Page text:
• 2. Nasibeh Bagheri / International Journal of Engineering Research and Applications (IJERA) ISSN: 2248-9622 www.ijera.com Vol. 3, Issue 4, Jul-Aug 2013, pp.965-969 966 | P a g e measured by curry meter(model rams88) that are used for measuring gamma and beta radiation with ±% 5 > precision, The RDS-110 is a microprocessor based multi-purpose survey meter designed for monitoring gamma, x-ray and beta radiation that was adhesive to the phantom exactly. the radiation is detected by one halogen quenched, energy compensated gm tube, which combined with the microprocessor technology and backed up by an advanced counting algorithm, gives a reliable response even in low background radiation fields. The detector turned on after adjusting the distance and irradiated for 15 min and the results be recorded. The metal sheets were placed between the detector and the radioactive sources and measurement repeated as mentioned above (Figure 1,b). This was done for different thicknesses of sheet metal. The calibration factor of system (c.f.=1.6) and measured background radiation taken into account in the final dose calculation .the device measuring Precision was ±% 20. For more confidence analytical method used to calculate the dose reduction beyond the metal shields. The analytical equations in health physics were used in this phase that followed in below (a) is the equivalent dose rate in units of Rem per hour (Rem/h) 𝚪 is the specific gamma ray dose constant in units of (Rem.m2 /Ci.h) A is the activity of point source (Ci) d is the distance from point source of radionuclide in units of meter Under conditions of good geometry, the attenuation of a gamma beam is given therefore by where (b) I is the gamma radiation intensity transmitted through an absorber of thickness d, I º is the gamma radiation intensity at zero absorber thickness, it is the absorber thickness, µ slope of the absorption curve – the attenuation coefficient after benchmarking and proving the performance of the simulation program , different kinds of material and sources used to calculate the dose reduction. The mount carlo simulation used for different thicknesses of several metal sheets which used in above. The performance and comparison of results proved simulation accuracy. Eight materials were investigated in this study pure Pb , one Pb–Sb, and six non-Pb metals as shield for estimating equivalent dose rate. All metal were provided as thin sheets ranging in thickness 0.5 mm. For all these materials, the thin sheets were cut into squares approximately 50 cm×50 cm. The tissue-equivalent phantom was an ICRU sphere with 30 cm diameters that containing oxygen with %76.2, nitrogen % 2.6 ,carbon %11.1, and hydrogen %10.1 weight percentage.all sources were placed at a distance of 30 cm from phantom.Energy deposition for photons computed with the *F8 tally. A total of two sets were measured for this part of the experiment as in thicknesses 0.5 mm. the first set recorded one without shielding, one with the lead apron and different metal plates such as bismuth, tin, tungsten, antimony,..., The simulation results is in units MeV that was considered for a particle .whereas sources had isotropic and uniform distribution in all directions so as to calculate the total flux volume of the detector with an defined activity in units of µSv/h. (b)(a) Figure 1. Schematic of the dose measurement method used for gamma rays (a) without and (b) with a shield III. RESULTS Tables 1 and 2 showed the equivalent dose rate results of the with and without of variation shields in different thicknesses in each phase of the study after correction for calibration factors and background radiation for Cs-137 and Ba-133 respectively, then a comparison of dose savings of lead and other sheets. This value of table includes measurements and comparisons of between the three phases: calculation, simulation and measurement ±standard deviation. This calculation displayed in chart (f.g2and3)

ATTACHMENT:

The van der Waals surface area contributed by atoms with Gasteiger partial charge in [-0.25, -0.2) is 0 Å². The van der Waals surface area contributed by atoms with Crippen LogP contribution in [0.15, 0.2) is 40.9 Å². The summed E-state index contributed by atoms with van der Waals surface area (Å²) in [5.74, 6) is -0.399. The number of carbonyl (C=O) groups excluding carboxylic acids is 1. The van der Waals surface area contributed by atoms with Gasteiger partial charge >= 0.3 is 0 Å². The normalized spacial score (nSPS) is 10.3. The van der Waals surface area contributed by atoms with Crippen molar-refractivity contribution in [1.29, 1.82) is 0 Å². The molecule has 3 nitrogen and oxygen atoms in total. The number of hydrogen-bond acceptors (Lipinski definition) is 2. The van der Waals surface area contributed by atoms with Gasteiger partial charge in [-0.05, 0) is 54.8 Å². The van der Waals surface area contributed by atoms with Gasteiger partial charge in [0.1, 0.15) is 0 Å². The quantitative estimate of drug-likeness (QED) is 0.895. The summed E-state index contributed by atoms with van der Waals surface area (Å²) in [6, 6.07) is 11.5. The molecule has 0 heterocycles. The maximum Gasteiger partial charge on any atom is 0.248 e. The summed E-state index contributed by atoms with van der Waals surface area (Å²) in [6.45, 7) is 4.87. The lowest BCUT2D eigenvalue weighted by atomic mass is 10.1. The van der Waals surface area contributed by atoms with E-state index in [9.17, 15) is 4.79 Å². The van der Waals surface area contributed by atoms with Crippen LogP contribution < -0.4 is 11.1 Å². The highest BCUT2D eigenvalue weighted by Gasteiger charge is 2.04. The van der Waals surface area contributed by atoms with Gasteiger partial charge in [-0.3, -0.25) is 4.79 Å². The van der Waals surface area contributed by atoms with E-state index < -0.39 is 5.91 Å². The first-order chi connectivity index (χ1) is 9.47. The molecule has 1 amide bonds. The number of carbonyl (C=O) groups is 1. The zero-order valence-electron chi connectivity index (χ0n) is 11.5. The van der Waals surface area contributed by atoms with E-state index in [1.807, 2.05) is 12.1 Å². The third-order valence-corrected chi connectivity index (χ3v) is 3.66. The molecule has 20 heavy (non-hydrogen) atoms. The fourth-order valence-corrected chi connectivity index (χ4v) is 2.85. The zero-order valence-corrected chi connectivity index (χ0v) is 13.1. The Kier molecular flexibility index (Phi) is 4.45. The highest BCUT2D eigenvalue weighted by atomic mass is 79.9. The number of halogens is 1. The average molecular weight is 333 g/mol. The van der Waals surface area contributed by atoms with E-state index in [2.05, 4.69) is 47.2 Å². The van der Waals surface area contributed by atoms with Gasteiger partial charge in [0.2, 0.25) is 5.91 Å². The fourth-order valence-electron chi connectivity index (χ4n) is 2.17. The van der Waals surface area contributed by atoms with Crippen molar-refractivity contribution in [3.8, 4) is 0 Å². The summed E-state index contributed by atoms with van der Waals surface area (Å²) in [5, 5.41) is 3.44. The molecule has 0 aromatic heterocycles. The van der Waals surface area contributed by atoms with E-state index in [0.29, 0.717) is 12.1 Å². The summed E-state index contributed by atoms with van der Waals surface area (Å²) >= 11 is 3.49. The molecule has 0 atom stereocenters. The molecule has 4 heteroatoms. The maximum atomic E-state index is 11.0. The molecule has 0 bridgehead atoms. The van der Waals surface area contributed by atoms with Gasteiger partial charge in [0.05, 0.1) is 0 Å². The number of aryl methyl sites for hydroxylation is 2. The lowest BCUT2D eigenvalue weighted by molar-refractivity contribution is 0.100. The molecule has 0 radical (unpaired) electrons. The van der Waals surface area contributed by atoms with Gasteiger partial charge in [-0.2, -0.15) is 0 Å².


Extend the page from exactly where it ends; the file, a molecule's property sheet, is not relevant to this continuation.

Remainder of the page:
• 3. Nasibeh Bagheri / International Journal of Engineering Research and Applications (IJERA) ISSN: 2248-9622 www.ijera.com Vol. 3, Issue 4, Jul-Aug 2013, pp.965-969 967 | P a g e Table1. lists and compares the equivalent dose rate in calculation, simulation and measurement for deferent shielding with Cs-137 Figure2. The equivalent dose rate in calculation, simulation and measurement for deferent shielding with Cs-137 equivalent dose rate µSv/h)) Shield simulation Calculation measurement SD± No shield 3.00 3.60 3.10 Pb=1mm 1.80 2.30 1.90 Pb=2mm 1.2 1.40 1.50 Fe=1mm 2.70 2.70 2.50 Zn=0.5mm 2.70 3.00 2.60 Alloy:Pb,Zn,Fe 1.60 2.00 1.70 Table2. lists and compares the equivalent dose in calculation, simulation and measurement for deferent shielding with Ba-133 equivalent dose rate µSv/h)) Shield simulation Calculation measurement SD± No shield 6.00 5.60 5.00 Pb=1mm 5.30 5.10 4.70 Pb=2mm 4.70 4.60 4.6 Fe=1mm 5. 90 5.50 4.80 Zn=0.5mm 5.90 5.80 4.80 Alloy:Pb,Zn,Fe 4.90 5.00 4.65